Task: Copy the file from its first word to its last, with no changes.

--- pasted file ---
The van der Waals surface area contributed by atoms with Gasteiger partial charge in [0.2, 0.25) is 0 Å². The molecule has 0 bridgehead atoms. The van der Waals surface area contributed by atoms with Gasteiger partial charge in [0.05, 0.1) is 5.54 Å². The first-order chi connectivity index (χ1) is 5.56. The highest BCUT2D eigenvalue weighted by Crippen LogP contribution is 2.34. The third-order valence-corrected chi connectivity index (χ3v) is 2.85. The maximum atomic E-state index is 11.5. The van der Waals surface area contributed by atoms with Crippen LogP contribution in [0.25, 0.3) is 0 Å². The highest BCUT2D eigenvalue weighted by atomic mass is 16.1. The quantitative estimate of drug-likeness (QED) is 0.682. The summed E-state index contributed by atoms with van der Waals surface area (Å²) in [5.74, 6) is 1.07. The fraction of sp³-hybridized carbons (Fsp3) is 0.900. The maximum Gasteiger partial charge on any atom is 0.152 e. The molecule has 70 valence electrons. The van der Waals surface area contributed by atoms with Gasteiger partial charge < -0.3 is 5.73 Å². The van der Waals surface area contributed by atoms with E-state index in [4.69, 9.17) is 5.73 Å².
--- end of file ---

The van der Waals surface area contributed by atoms with Gasteiger partial charge in [0.2, 0.25) is 0 Å². The molecule has 0 bridgehead atoms. The van der Waals surface area contributed by atoms with Gasteiger partial charge in [0.05, 0.1) is 5.54 Å². The first-order chi connectivity index (χ1) is 5.56. The highest BCUT2D eigenvalue weighted by Crippen LogP contribution is 2.34. The third-order valence-corrected chi connectivity index (χ3v) is 2.85. The maximum atomic E-state index is 11.5. The van der Waals surface area contributed by atoms with Crippen LogP contribution in [0.25, 0.3) is 0 Å². The highest BCUT2D eigenvalue weighted by atomic mass is 16.1. The quantitative estimate of drug-likeness (QED) is 0.682. The summed E-state index contributed by atoms with van der Waals surface area (Å²) in [5.74, 6) is 1.07. The fraction of sp³-hybridized carbons (Fsp3) is 0.900. The maximum Gasteiger partial charge on any atom is 0.152 e. The molecule has 70 valence electrons. The van der Waals surface area contributed by atoms with Gasteiger partial charge < -0.3 is 5.73 Å². The van der Waals surface area contributed by atoms with E-state index in [4.69, 9.17) is 5.73 Å².